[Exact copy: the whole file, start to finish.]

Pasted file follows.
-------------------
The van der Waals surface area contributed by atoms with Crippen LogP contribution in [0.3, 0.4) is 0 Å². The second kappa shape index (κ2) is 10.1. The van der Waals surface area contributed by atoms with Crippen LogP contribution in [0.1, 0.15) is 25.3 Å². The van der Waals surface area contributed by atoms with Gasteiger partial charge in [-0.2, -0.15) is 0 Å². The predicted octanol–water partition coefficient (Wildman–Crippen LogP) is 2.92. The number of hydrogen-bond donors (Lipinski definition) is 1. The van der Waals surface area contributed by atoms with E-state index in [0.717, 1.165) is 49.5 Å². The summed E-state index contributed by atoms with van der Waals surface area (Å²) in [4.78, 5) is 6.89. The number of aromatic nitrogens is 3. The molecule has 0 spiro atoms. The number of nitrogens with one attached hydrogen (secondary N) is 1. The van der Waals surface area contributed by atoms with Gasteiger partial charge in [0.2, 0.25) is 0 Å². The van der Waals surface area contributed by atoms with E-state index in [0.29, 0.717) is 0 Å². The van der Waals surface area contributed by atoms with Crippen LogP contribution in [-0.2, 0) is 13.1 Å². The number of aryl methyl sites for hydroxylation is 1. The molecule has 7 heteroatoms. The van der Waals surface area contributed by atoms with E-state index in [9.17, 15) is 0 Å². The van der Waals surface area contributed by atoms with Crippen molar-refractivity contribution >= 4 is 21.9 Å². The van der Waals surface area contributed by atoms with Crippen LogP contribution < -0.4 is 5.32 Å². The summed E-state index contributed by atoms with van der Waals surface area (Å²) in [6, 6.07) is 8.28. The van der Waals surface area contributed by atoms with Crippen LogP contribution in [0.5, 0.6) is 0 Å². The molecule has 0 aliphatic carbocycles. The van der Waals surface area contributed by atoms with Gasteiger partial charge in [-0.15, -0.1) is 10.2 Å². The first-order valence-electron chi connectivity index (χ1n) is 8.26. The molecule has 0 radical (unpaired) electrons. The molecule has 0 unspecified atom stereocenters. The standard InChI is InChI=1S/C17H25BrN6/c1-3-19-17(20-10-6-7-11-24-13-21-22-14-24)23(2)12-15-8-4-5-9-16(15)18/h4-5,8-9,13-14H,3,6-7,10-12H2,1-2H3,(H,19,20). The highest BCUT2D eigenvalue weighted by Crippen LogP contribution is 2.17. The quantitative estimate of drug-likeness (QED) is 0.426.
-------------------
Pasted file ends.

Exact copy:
The van der Waals surface area contributed by atoms with Crippen LogP contribution in [0.3, 0.4) is 0 Å². The second kappa shape index (κ2) is 10.1. The van der Waals surface area contributed by atoms with Crippen LogP contribution in [0.1, 0.15) is 25.3 Å². The van der Waals surface area contributed by atoms with Gasteiger partial charge in [-0.2, -0.15) is 0 Å². The predicted octanol–water partition coefficient (Wildman–Crippen LogP) is 2.92. The number of hydrogen-bond donors (Lipinski definition) is 1. The van der Waals surface area contributed by atoms with E-state index in [0.717, 1.165) is 49.5 Å². The summed E-state index contributed by atoms with van der Waals surface area (Å²) in [4.78, 5) is 6.89. The number of aromatic nitrogens is 3. The molecule has 0 spiro atoms. The number of nitrogens with one attached hydrogen (secondary N) is 1. The van der Waals surface area contributed by atoms with Gasteiger partial charge in [0.2, 0.25) is 0 Å². The van der Waals surface area contributed by atoms with E-state index in [0.29, 0.717) is 0 Å². The van der Waals surface area contributed by atoms with Crippen LogP contribution in [-0.2, 0) is 13.1 Å². The number of aryl methyl sites for hydroxylation is 1. The molecule has 7 heteroatoms. The van der Waals surface area contributed by atoms with E-state index in [9.17, 15) is 0 Å². The van der Waals surface area contributed by atoms with Crippen molar-refractivity contribution >= 4 is 21.9 Å². The van der Waals surface area contributed by atoms with Crippen LogP contribution < -0.4 is 5.32 Å². The summed E-state index contributed by atoms with van der Waals surface area (Å²) in [6, 6.07) is 8.28. The van der Waals surface area contributed by atoms with Crippen LogP contribution in [0.5, 0.6) is 0 Å². The molecule has 0 aliphatic carbocycles. The van der Waals surface area contributed by atoms with Gasteiger partial charge in [-0.15, -0.1) is 10.2 Å². The first-order valence-electron chi connectivity index (χ1n) is 8.26. The molecule has 0 radical (unpaired) electrons. The molecule has 0 unspecified atom stereocenters. The standard InChI is InChI=1S/C17H25BrN6/c1-3-19-17(20-10-6-7-11-24-13-21-22-14-24)23(2)12-15-8-4-5-9-16(15)18/h4-5,8-9,13-14H,3,6-7,10-12H2,1-2H3,(H,19,20). The highest BCUT2D eigenvalue weighted by Crippen LogP contribution is 2.17. The quantitative estimate of drug-likeness (QED) is 0.426.